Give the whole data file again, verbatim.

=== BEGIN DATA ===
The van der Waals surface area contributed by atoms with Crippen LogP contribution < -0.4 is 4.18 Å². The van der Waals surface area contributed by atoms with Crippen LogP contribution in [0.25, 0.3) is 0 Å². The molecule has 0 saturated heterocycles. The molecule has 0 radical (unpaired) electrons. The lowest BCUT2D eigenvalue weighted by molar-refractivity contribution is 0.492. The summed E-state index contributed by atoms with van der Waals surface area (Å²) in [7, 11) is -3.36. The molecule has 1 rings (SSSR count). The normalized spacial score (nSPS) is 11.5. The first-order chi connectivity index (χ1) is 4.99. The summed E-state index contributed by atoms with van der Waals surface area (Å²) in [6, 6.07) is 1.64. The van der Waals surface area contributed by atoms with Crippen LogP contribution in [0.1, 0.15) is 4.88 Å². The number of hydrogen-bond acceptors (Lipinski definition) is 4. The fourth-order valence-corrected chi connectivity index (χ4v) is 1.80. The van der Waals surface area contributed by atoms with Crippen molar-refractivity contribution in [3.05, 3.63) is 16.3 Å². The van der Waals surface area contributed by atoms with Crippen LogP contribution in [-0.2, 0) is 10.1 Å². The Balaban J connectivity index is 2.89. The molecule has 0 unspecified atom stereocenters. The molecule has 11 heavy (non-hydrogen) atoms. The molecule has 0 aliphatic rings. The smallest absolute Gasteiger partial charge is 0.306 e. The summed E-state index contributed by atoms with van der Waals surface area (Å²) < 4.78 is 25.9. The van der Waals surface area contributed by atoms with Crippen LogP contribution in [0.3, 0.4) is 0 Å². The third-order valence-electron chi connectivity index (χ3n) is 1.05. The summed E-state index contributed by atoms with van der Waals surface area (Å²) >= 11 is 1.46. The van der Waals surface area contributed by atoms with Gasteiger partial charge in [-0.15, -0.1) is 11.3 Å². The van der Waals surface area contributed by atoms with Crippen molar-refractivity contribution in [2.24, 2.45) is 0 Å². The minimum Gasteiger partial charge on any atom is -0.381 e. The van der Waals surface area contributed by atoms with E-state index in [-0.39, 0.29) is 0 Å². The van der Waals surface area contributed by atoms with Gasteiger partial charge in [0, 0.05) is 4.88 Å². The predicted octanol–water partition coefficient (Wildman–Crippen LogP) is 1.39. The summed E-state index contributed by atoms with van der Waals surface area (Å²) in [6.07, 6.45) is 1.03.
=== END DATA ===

The van der Waals surface area contributed by atoms with Crippen LogP contribution < -0.4 is 4.18 Å². The van der Waals surface area contributed by atoms with Crippen LogP contribution in [0.25, 0.3) is 0 Å². The molecule has 0 saturated heterocycles. The molecule has 0 radical (unpaired) electrons. The lowest BCUT2D eigenvalue weighted by molar-refractivity contribution is 0.492. The summed E-state index contributed by atoms with van der Waals surface area (Å²) in [7, 11) is -3.36. The molecule has 1 rings (SSSR count). The normalized spacial score (nSPS) is 11.5. The first-order chi connectivity index (χ1) is 4.99. The summed E-state index contributed by atoms with van der Waals surface area (Å²) in [6, 6.07) is 1.64. The van der Waals surface area contributed by atoms with Crippen LogP contribution in [0.1, 0.15) is 4.88 Å². The number of hydrogen-bond acceptors (Lipinski definition) is 4. The fourth-order valence-corrected chi connectivity index (χ4v) is 1.80. The van der Waals surface area contributed by atoms with Crippen molar-refractivity contribution in [3.05, 3.63) is 16.3 Å². The van der Waals surface area contributed by atoms with Crippen LogP contribution in [-0.2, 0) is 10.1 Å². The Balaban J connectivity index is 2.89. The molecule has 0 unspecified atom stereocenters. The molecule has 11 heavy (non-hydrogen) atoms. The molecule has 0 aliphatic rings. The smallest absolute Gasteiger partial charge is 0.306 e. The summed E-state index contributed by atoms with van der Waals surface area (Å²) < 4.78 is 25.9. The van der Waals surface area contributed by atoms with Crippen LogP contribution in [0.3, 0.4) is 0 Å². The third-order valence-electron chi connectivity index (χ3n) is 1.05. The summed E-state index contributed by atoms with van der Waals surface area (Å²) >= 11 is 1.46. The van der Waals surface area contributed by atoms with Gasteiger partial charge in [-0.15, -0.1) is 11.3 Å². The van der Waals surface area contributed by atoms with Crippen molar-refractivity contribution in [2.24, 2.45) is 0 Å². The minimum Gasteiger partial charge on any atom is -0.381 e. The van der Waals surface area contributed by atoms with E-state index in [-0.39, 0.29) is 0 Å². The van der Waals surface area contributed by atoms with Gasteiger partial charge in [0, 0.05) is 4.88 Å². The predicted octanol–water partition coefficient (Wildman–Crippen LogP) is 1.39. The summed E-state index contributed by atoms with van der Waals surface area (Å²) in [6.07, 6.45) is 1.03.